Hardwood Flooring Vocabulary Explained

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All You Need to Know About Hardwood Flooring Terminology

Learn about hardwood flooring and understand commonly used terms. For definitions of other terms not listed here, please go to these sections: Hardwood Construction, Hardwood Choices, Before Buying Hardwood and Before Your Hardwood Arrives.

Acrylic Urethane

A somewhat different chemical make up than Polyurethane with the same benefits

Above Grade

Any floor that is above the level of the neighboring ground on which the structure is built.

Below Grade

A cement slab below the level of the surrounding terrain, such as in a basement.

Acrylic Impregnated

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Acrylic monomers are inserted into the wood’s cell structure to give increased hardness and then finished with a wear layer over the wood.

Aluminum Oxide

This is added to the urethane finish on prefinished hardwoods for greater abrasion resistance of the wear layer.

Better

A quality of oak. Better Oak has some minor knots and very little dark graining.

Beveled Edge

These products have a unique groove down the edges of the planks. Beveled edge planks lend themselves to a casual, rustic design.

Clear

A quality of oak. Clear oak has no visual imperfections or knots.

Buckle

In the summer, when the humidity is higher, Hardwood will expand, and gaps will disappear. If there is too much humidity, it may cause the wood planks to cup or buckle.

Ceramic

Advanced technology allows the use of ceramics to increase the abrasion resistance of the wear layer.

Cupping

Warping of  a plank with a concave appearance, the sides are higher than the center.

Cross-ply Construction

Engineered wood plies stacked top of each other but in the opposite direction is called cross-ply construction. This produces a wood floor that is dimensionally stable and less affected by moisture than a 3/4″ solid wood floor. The cross-ply structure allows the plies to counteract each other, which will stop the plank from expanding or shrinking with humidity changes. The additional benefit for you is versatility. These floors can be installed over concrete slabs in your basement as well as anywhere else in your home.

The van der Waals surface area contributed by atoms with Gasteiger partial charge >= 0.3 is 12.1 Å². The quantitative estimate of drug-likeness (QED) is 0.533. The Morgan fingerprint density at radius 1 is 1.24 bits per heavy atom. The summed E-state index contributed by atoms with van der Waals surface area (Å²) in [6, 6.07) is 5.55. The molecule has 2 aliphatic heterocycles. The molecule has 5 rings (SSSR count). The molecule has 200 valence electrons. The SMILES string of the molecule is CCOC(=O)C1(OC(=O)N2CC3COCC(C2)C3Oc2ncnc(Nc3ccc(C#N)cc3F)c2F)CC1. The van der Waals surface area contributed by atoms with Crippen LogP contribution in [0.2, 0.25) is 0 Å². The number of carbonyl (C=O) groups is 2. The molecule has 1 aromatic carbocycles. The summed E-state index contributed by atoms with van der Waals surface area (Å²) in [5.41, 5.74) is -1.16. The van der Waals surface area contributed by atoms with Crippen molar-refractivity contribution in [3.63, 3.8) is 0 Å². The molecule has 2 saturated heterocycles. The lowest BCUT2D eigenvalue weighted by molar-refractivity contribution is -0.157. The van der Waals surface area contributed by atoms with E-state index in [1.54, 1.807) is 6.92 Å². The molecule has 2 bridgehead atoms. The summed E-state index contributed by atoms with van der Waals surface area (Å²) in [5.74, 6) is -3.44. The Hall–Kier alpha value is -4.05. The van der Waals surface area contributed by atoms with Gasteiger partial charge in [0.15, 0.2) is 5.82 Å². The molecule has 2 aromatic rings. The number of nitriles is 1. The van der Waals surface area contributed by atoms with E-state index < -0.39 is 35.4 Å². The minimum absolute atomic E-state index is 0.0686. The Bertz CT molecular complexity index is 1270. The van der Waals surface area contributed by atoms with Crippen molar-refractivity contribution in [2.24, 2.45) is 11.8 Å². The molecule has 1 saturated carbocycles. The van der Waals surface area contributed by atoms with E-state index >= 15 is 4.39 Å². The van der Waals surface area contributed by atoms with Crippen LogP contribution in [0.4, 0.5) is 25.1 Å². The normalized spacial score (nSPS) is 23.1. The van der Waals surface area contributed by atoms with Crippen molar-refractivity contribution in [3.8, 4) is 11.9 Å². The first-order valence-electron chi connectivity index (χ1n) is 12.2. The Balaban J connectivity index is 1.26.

Engineered

One of the three typical types of wood floors. (Others are Solid and Longstrip Plank.) Engineered wood floors are generally produced with 2,3, or 5 thin sheets or plies of wood connected together to form one plank. Most engineered floors can be nailed down, glued down, or floated over a wide variety of subfloors, including concrete and some existing flooring types.

Eased Edge

Each board is just slightly beveled. Some manufacturers add eased edges to both the length of the planks as well as the end joints. Eased edges are utilized to help hide minor irregularities, such as uneven plank heights. Eased edge is also called a micro-beveled side.

Finish in Place

Finish in place, or site-finished hardwood flooring is installed in the home and then sanded. The stain and 2-3 coats of urethane finish are then applied. The urethane finish, mopped on or brushed, is referred to as a “floor finish,” not a “furniture finish.” Finish in place floors may be screened and recoated to revive the finish and revitalize the floor’s natural beauty

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    Floating Floor Installation

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    With the floating installation technique, the floor is not mechanically fastened to any part of the subfloor. A thin pad is inserted between the wood flooring and the subfloor. A recommended wood glue is then applied in the tongue and groove of each plank to tightly hold the planks together. The padding has its benefits: it protects against moisture, reduces noise transmission, is softer underfoot, and provides for some additional “R” value. some engineered floors and all Longstrip floors can be floated.

    Glue Down

    The recommended adhesive or mastic or is spread on with the proper sized trowel to adhere to the wood flooring to the subfloor. You should know that engineered wood floors and parquets can be glued down. Solid strip floors and plank floors can only be nailed or stapled.

    Graining

    Each wood species has its unique graining and texture. The graining on the boards is determined by the way it has been cut. Natural variations in the color and grain are normal and to be expected.

    Long Strip Plank

    One of the three common types of wood floors. (Others are Engineered and Solid.) Long Strip Plank floors are similar to Engineered floors and have several wood plies that are glued together. The center core is generally a softer wood material and is used to make the tongue and groove. A hardwood finish layer is glued on top of the essence. The top layer can be almost any hardwood species and is made up of many smaller individual pieces that are laid in three rows. This gives the effect of installing a board that is three rows wide and several planks long. Long Strip floors come in a wide variety of domestic and exotic hardwood species, and when damaged, they are easy to replace.

    Janka Hardness Test

    This wood hardness rating test measures the force needed to embed an inch steel ball to half its diameter in a piece of wood. The higher the number, the harder the wood. Although this is one of the best methods to measure wood species’ ability to withstand indentations, it should be used as a general guide when comparing various species of wood flooring.

    Knot

    On a piece of wood, the round, harder, usually darker in color, a cross-section of where the branch joined the trunk of the tree.

    Laminate

    Laminate is a manufactured product that simulates the look of Hardwood, ceramic tile, natural stone, and many other types of flooring.

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